How to Work from Home (and Stay Sane) When School’s Out for Summer

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If you have kids and work-from-home, you are probably dreading the approach of the summer months. While other parents can look forward to an easier daily schedule, you will be juggling work and childcare tasks, and all while ensuring that you and your youngsters get some quality time in this summer.

How do maintain a reasonable work schedule while your kids are home during the summer?

1. Consider a schedule shift.

It may not be feasible for you to maintain your usual 9-to-5 or 7-to-4 “shift” when your kids are pulling you out of bed in the wee hours of the morning and asking to go to the beach, the zoo, etc. To accommodate their activities with your work needs, consider switching the times that you work.

If you get up a few hours ahead of your kids, you can put in 2-3 hours of time at work, then take the afternoon off to go play. In the late afternoon, say 4 pm, you can return to your work and put in another 5-6 hours.

While this type of schedule virtually ensures that you won’t have much free time in the evenings, it does allow you to schedule consistent activities with your kids during the day.

2. Find fellow freelancer parents.

You’re probably not the only work-at-home parent who has kids running amok during the summer months. Connect with fellow parents in your neighborhood, church, or social groups and arrange to “swap” your kids for playdates at each other’s houses.

By creating a network of parents, you effectively create an impromptu “day camp” co-op which you can rely on when there’s a pressing work deadline or when you need to meet with a client. Or when you just want a day off for yourself.

3. Outsource your childcare.

Don’t feel guilty about hiring a babysitter or using a daycare center to maintain your regular work schedule. You don’t need to be with your kids 24/7. As long as you carve out some evening and/or weekend time with your children, you can still spend a lot of quality time together.

While outsourcing your childcare will mean less money for you, it beats missing a pressing work deadline or losing a client because you weren’t available to take an important call. In the long run, outsourcing your childcare will reduce your stress level and make you a better parent too.

4. Pay for day and/or summer camp.

Many church groups, local parks, YMCAs and recreation centers offer day and/or summer camp sessions that last from one to eight weeks- or even longer. Such camps not only keep kids entertained during the summer months, they help keep parents sane.

There are fees involved with getting your kids enrolled in a day or summer camp, but these fees are often manageable and far less than daycare or even babysitting fees. In some cases, charitable organizations might pick up part of the tab for parents who can’t afford the full rate.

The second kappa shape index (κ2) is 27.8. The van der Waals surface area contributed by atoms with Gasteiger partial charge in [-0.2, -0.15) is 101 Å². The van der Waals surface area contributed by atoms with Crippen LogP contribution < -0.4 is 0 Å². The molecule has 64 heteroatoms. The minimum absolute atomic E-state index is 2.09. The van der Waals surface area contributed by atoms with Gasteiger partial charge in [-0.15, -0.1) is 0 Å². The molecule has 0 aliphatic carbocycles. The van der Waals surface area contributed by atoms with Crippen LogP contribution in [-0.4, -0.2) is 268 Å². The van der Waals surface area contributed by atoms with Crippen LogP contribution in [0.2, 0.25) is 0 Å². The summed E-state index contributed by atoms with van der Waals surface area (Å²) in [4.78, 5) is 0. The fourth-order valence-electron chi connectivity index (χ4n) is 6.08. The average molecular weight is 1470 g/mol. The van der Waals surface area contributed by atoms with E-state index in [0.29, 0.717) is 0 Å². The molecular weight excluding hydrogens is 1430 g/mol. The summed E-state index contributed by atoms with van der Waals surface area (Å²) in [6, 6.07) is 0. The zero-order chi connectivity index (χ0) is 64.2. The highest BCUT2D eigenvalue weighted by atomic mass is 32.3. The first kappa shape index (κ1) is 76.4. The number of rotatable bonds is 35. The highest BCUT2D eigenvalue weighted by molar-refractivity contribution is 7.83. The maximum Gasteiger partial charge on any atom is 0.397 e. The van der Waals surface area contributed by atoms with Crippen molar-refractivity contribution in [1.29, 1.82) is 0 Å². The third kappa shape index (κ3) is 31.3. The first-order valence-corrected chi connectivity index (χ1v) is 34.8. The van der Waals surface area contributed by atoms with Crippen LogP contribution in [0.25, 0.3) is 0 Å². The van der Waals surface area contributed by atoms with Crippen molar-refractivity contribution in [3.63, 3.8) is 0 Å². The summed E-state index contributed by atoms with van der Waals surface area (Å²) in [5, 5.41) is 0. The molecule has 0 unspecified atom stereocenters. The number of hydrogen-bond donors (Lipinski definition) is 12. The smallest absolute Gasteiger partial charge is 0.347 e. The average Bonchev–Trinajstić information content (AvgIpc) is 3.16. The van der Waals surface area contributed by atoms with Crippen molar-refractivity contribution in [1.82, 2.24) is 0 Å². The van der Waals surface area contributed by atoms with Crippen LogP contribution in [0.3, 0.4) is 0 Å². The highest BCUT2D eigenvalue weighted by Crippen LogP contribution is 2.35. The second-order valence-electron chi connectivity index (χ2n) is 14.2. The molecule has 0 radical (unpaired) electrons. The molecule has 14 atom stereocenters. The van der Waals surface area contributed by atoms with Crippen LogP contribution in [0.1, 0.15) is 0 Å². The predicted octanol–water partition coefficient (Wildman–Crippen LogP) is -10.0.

5. “Guilt” your extended family.

If you are lucky enough to have your parents or siblings living nearby, “suggest” that they spend some quality time with your kids this summer. Make it easy on your relatives to say yes by offering to drop off and pick up your kids at a moment’s notice. You can also sweeten the deal by purchasing tickets to amusement and water parks for the entire group, or vouchers to area restaurants.

If your relatives have kids of their own, you could also trade off play dates or even weeks with each other, giving everyone a much needed break from kid-induced chaos.

6. Get away from it all- while working.

If you can work from anywhere, why not work from a summer cabin, a hotel, or even a campground? As long as you have WiFi connection, you could take your work on vacation, along with your kids, and just let them play while you get your tasks done. If all else fails, sneak away to a coffee shop and put in a few hours there while your spouse looks after the little ones.

7. Embrace the chaos.

You needn’t schedule every hour of every day for your kids when they are off from school. Let the youngsters spend some time watching TV or playing outside on their own. If they get hungry, have some quick snacks available and resist the urge to continually cook.

When your kids (inevitably) get bored, suggest some activities for them- but don’t become their sole source of entertainment either. Kids need to find their own fun.

Summer fun can be had by you and your kids

Summertime schedule changes can be a challenge when you work from home and have kids to look after. However, with a little planning, you needn’t stress out over how you’ll get your assignments done or keep up with client demands. Best of all, you’ll actually enjoy spending the summer months with your family.

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